American Photographer | Born: 1911 - Died: 1956
David Szymin was born in 1911 in Warsaw into a family of publishers that produced works in Yiddish and Hebrew. His family moved to Russia at the outbreak of the First World War, returning to Warsaw in 1919.
After studying printing in Leipzig and chemistry and physics at the Sorbonne in the 1930s, Szymin stayed on in Paris. David Rappaport, a family friend who owned the pioneering picture agency Rap, lent him a camera. One of Szymin's first stories, about night workers, was influenced by Brassaï's Paris de Nuit (1932). Szymin - or 'Chim' - began working as a freelance photographer. From 1934, his picture stories appeared regularly in Paris-Soir and Regards. Through Maria Eisner and the new Alliance agency, Chim met Henri Cartier-Bresson and Robert Capa.
From 1936 to 1938 Chim photographed the Spanish Civil War, and after it was over he went to Mexico on an assignment with a group of Spanish Republican émigrés. On the outbreak of the Second World War he moved to New York, where he adopted the name David Seymour. Both his parents were killed by the Nazis. Seymour served in the US Army (1942-45), winning a medal for his work in intelligence.
In 1947, along with Cartier-Bresson, Capa, George Rodger, and William Vandivert, he founded Magnum Photos. The following year he was commissioned by UNICEF to photograph Europe's children in need. He went on to photograph major stories across Europe, Hollywood stars on European locations, and the emergence of the State of Israel. After Robert Capa's death he became the new president of Magnum. He held this post until 10 November 1956, when, traveling near the Suez Canal to cover a prisoner exchange, he was killed by Egyptian machine-gun fire.
Source Magnum Photos
Author: Cynthia Young, Carole Naggar, Roger Cohen
Year: 2013 - Pages: 304
This book traces the career of Chim, famed photojournalist and cofounder of Magnum Photos, who dedicated much of his life to documenting war and its aftermath. Born Dawid Szymin in Warsaw, Chim began his career in the early 1930s photographing for leftist magazines in Paris. In 1936, one of these magazines, Regards, sent him to the front lines of the civil war in Spain, along with comrades Robert Capa and Gerda Taro. Although war formed the backdrop of much of his reportage, Chim was an astute observer of 20th-century European politics, social life, and culture, from the beginnings of the antifascist struggle to the rebuilding of countries ravaged by World War II. Like millions of other Europeans, Chim had suffered the pain of dislocation and the loss of family in a concentration camp. His profound empathy for his subjects is evident in his postwar work on child refugees. In this volume, Chim emerges as both a talented reporter and a creator of elegant compositions of startling grace and beauty. The book places Chim's work within the broader context of 1930s-1950s photography and European politics.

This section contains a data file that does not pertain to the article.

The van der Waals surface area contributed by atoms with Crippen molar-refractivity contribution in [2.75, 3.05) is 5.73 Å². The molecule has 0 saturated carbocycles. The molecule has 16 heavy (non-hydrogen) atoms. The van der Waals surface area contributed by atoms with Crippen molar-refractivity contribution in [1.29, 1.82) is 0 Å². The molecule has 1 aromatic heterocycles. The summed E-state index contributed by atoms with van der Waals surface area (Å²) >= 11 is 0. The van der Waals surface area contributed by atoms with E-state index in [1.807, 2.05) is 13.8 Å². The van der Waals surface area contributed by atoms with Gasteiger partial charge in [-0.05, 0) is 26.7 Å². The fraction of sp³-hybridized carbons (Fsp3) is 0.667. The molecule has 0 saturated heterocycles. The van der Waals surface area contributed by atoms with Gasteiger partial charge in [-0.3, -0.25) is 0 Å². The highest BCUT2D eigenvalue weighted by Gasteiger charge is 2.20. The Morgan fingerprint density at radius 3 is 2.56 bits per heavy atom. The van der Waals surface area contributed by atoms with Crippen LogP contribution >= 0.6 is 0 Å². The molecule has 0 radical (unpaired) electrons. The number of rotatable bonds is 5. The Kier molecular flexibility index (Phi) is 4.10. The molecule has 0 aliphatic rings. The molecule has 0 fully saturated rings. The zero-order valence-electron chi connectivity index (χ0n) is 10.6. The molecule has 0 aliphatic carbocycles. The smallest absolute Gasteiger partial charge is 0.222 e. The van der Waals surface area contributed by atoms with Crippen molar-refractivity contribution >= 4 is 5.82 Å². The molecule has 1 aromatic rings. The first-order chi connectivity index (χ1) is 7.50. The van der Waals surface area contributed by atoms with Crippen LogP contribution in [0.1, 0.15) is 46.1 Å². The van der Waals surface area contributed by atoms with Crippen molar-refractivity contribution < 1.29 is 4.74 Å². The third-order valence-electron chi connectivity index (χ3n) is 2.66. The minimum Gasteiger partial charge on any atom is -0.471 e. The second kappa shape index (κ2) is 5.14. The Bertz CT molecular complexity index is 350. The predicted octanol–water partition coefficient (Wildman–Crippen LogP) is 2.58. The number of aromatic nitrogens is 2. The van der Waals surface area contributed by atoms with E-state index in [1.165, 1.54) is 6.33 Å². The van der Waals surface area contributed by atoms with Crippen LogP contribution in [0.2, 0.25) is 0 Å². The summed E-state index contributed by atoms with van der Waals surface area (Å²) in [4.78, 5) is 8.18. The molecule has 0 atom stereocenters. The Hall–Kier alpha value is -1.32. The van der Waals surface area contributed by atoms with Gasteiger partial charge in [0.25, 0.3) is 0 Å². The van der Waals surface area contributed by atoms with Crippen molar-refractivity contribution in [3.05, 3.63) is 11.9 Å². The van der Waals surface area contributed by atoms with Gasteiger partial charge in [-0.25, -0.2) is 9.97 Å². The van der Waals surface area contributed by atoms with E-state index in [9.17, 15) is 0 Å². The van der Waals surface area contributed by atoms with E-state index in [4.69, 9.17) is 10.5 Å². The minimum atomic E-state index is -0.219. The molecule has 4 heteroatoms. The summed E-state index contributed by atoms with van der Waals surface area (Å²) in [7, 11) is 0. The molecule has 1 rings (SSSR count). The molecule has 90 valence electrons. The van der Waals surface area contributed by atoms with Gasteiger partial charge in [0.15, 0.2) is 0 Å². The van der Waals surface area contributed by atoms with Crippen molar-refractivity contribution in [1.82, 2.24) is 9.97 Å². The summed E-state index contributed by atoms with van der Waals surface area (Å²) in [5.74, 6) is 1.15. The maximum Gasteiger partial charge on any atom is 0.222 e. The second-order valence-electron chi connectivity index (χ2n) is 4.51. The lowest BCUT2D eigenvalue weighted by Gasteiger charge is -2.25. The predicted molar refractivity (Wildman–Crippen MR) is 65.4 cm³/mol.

Author: Carole Naggar, David Seymour
Publisher: Umbrage Editions
Year: 2013 - Pages: 144
"Chim picked up his camera the way a doctor takes his stethoscope out of his bag, applying his diagnosis to the condition of the heart. His own was vulnerable."—Henri Cartier-Bresson
Among the great masters of European photography, Chim endures as a legend. Along with Henri Cartier-Bresson, Robert Capa, and George Rodger, he co-founded photojournalism's famous cooperative, Magnum Photos, and occupies a special place in the canon.
This retrospective monograph gathers hundreds of rolls of film Chim shot shortly after World War II for UNICEF. One of Chim's best-known projects, this series was printed by Life in 1948 and by UNICEF is 1949. However, myriad images were left unpublished, hidden from the public audience. Chim: Children of War, created in close collaboration with Chim's estate, unveils many of these never-before-seen photographs, further cementing Chim as one of the most influential photographers of our time, an image-maker whose emotional empathy remains unmatched.